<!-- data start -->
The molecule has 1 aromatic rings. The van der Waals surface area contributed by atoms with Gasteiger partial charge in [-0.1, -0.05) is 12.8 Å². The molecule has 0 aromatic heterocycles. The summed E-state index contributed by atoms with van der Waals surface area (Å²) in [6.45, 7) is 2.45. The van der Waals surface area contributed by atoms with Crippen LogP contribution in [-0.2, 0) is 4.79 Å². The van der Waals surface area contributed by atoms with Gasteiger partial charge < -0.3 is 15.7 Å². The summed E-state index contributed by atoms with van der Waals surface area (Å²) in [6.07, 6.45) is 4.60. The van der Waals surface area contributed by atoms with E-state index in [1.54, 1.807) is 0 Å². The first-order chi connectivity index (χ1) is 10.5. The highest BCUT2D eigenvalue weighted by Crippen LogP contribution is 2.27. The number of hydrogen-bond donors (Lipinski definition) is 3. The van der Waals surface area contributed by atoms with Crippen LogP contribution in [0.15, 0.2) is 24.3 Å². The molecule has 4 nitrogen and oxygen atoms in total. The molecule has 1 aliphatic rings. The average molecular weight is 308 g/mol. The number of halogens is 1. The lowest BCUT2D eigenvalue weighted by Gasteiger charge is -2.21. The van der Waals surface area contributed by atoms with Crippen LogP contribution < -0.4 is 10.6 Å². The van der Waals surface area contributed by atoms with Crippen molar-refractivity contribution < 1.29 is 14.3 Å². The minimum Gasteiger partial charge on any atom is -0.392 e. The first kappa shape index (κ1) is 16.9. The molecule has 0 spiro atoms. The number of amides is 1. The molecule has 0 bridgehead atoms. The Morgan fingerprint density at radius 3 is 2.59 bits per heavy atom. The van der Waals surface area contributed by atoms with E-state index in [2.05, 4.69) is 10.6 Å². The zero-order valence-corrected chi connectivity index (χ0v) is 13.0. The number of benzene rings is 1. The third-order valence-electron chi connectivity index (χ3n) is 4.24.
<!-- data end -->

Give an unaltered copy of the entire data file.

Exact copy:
The molecule has 1 aromatic rings. The van der Waals surface area contributed by atoms with Gasteiger partial charge in [-0.1, -0.05) is 12.8 Å². The molecule has 0 aromatic heterocycles. The summed E-state index contributed by atoms with van der Waals surface area (Å²) in [6.45, 7) is 2.45. The van der Waals surface area contributed by atoms with Crippen LogP contribution in [-0.2, 0) is 4.79 Å². The van der Waals surface area contributed by atoms with Gasteiger partial charge < -0.3 is 15.7 Å². The summed E-state index contributed by atoms with van der Waals surface area (Å²) in [6.07, 6.45) is 4.60. The van der Waals surface area contributed by atoms with E-state index in [1.54, 1.807) is 0 Å². The first-order chi connectivity index (χ1) is 10.5. The highest BCUT2D eigenvalue weighted by Crippen LogP contribution is 2.27. The number of hydrogen-bond donors (Lipinski definition) is 3. The van der Waals surface area contributed by atoms with Crippen LogP contribution in [0.15, 0.2) is 24.3 Å². The molecule has 4 nitrogen and oxygen atoms in total. The molecule has 1 aliphatic rings. The average molecular weight is 308 g/mol. The number of halogens is 1. The lowest BCUT2D eigenvalue weighted by Gasteiger charge is -2.21. The van der Waals surface area contributed by atoms with Crippen LogP contribution < -0.4 is 10.6 Å². The van der Waals surface area contributed by atoms with Crippen molar-refractivity contribution < 1.29 is 14.3 Å². The minimum Gasteiger partial charge on any atom is -0.392 e. The first kappa shape index (κ1) is 16.9. The molecule has 0 spiro atoms. The number of amides is 1. The molecule has 0 bridgehead atoms. The Morgan fingerprint density at radius 3 is 2.59 bits per heavy atom. The van der Waals surface area contributed by atoms with E-state index in [2.05, 4.69) is 10.6 Å². The zero-order valence-corrected chi connectivity index (χ0v) is 13.0. The number of benzene rings is 1. The third-order valence-electron chi connectivity index (χ3n) is 4.24.